Every time your C-suite executives step on stage at a media conference or event to speak, the likelihood is that their speeches are written by some other people. So, what would make a good speech, and how should you approach writing one?
Let us offer the 5Cs of a good speech.
The worst speeches are read off word by word from a script. So, don’t. If you are writing a speech as an executive, or helping your C-suite write one, write it differently than you would writing for a news release or case study. Write it like a letter to your friend. Make it approachable, and make it read and sound like a conversation. Learn from television series writers who write plenty of conversations, rather than pompous and boring keynote scripts. When you are done, it is wise to read it yourself, and face the mirror doing it. Don’t worry, the first few times are awful moments. With practice, you will get better at writing speeches that sound and read conversational.
Don’t approach a speech like a scientific paper. As a scientist myself, I would write differently when I write for a scientific paper, and when I would write a speech. A scientific paper is supposed to be full of supporting facts, and meant for critique from peers. However, a speech is meant to stir emotion, win over people, motivate and even inspire them, and hope for a positive change in people. Your speech should be written to dance in tandem with the subtext and gestures of the speaker, and in turn, engage the audience to fix their gaze and mental attention on the speaker. It is as much a stage performance as it is informative.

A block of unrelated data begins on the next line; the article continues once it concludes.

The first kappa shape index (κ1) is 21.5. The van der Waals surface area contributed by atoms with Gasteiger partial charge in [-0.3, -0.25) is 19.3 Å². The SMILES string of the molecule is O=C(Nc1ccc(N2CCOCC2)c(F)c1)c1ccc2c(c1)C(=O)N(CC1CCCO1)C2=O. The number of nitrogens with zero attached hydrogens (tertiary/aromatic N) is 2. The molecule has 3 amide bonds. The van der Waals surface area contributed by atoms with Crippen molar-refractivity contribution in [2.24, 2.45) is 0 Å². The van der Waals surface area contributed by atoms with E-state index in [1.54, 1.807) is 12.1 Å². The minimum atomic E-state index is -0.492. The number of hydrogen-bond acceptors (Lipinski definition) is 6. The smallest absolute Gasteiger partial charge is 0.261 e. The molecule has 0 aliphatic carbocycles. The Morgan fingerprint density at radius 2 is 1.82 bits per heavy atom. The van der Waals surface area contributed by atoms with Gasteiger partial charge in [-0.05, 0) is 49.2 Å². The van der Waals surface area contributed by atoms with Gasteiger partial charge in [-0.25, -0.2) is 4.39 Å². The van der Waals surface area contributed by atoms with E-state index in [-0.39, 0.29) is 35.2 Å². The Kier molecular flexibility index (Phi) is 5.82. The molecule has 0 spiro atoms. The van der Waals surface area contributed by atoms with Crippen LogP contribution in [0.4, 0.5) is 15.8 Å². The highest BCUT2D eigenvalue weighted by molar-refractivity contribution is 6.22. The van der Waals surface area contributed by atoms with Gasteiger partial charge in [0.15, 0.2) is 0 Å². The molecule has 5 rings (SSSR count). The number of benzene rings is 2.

Context brings us closer to people. When we speak to engineers, we need to speak their language. When we speak to physicians, we need to speak their language. Even humor needs to be contextual. A humor that appeals to physicians may find deaf ears and blank stares from engineers. Write a speech with as local a context as you can. For example, if you are speaking to a Taiwanese audience, you would endear yourself sooner with anecdotes and examples from the local communities. Context, is key.
For every speech, it needs to be centered on a theme or topic, where the introduction must engage the audience’s curiosity, and the conclusion must resoundingly bind the audience to converge on this theme or topic. So, write the speech with an opening and a conclusion that is a closed loop. Never meander in the speech, but always focus and be coherent on the main theme. Repeating is often one of the best ways to remember something.
The best speeches are commanding in stature. Every great orator was commanding in tone, commanding in words, and commanding in purpose. Sir Winston Churchill gave the speech “We shall fight on the beaches” to the British House of Commons on 4th June 1940. Nelson Mandela gave a three hour speech on 20th April 1964 and spoke with conviction his commitment to struggle of his people. And who can forget Nobel laureate Reverend Martin Luther King Junior’s speech on 28th August 1963 “I have a dream.” Closer to our time frame, the late Steve Jobs speech at Stanford University in 2005 and said “Your time is limited, so don’t waste it living someone else’s life.” You get the drift. Write your speech to compel and command.
Leaders often had to stand up to speak – to speak to stakeholders, to speak to the community, and perhaps even to speak to the world. And the little note paper which the speech is based from with bullet points, has to be the instrument for the leaders to pace through a short sprint of words and gestures that would engage and inspire all who lent their ears. So, write your speech well, and write it for people.
Seamus Phan has 35 years of professional experience. Polymath Problem-Solver & Strategist – Leadership, Cybersecurity, Branding, Crisis, Scientist, Artist, Author, Aviation, and Theologian. Some articles are reproduced at McGallen & Bolden, where he is CTO and Head of Content. Connect on LinkedIn. ©1984-2023.